Education, Science.

Evolutionary zinger: Ants and acacia trees

I treasure the science education I obtained at Oregon State University. One standout class was General Biology, a portion of which was taught by professor Fred Rickson. He did not like people slipping in late, so he gave short teasers promptly at the start of the hour, which he entitled evolutionary zingers, hoping that his students would enjoy the stories sufficiently to show up on time. It definitely worked for me. I was not in the habit of attending a lot of lectures, but the intricate stories of complex life told by professor Rickson were as attractive to me as nectar "fountains" are to acacia ants, the subject of one of his zingers.
-CC0 PD, Max Pixel

Attrib: Max Pixel, CC0 PD.


Memoirs, Reviews, Science.

Of ovules and ovaries

Flora of the Pacific Northwest, by Hitchcock and Cronquist, is an excellent dichotomous key of indigenous Pacific Northwest flora. It served as one of my texts for a class in Systematic Botany at Oregon State University, which I feared would be deathly dull (and so proved the lectures), but the laboratory turned out to be a memorable journey of exploration. The laboratory setting? The Great Outdoors.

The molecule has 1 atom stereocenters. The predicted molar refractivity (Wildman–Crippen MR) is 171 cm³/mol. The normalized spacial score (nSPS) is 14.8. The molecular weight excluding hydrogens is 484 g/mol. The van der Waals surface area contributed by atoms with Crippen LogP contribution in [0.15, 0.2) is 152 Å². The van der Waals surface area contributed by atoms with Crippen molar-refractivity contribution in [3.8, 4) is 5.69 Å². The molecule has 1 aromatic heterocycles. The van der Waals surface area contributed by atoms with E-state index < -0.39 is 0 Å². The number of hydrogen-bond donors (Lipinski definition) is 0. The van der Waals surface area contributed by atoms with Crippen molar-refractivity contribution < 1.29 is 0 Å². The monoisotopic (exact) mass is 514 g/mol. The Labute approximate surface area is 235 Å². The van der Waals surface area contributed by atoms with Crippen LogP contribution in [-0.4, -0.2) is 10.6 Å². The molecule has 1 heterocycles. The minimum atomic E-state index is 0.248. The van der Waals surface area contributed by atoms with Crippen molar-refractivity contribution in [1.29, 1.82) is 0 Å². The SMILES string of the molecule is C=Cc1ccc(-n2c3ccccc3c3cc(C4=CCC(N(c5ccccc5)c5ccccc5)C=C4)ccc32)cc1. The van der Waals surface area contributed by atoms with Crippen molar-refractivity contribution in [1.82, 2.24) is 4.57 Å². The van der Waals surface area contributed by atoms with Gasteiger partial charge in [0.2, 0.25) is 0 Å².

Book Book Review, Title The Origins of Modern Science, Author Herbert Butterfield, Rating 4.0,

The Origins of Modern Science

Herbert Butterfield

Book Review

History, Reviews, Science.

The Origins of Modern Science

Herbert Butterfield, in his book The Origins of Modern Science, constructs a history of science from the late Middle Ages until the advent of the French Revolution, with primary emphasis on the development of the modern understanding of motion. This is a brilliant choice, as it was a robust physical and mathematical model of motion that allowed Newton to unite terrestrial and astronomical physics into a universal set of physical laws describing mechanics.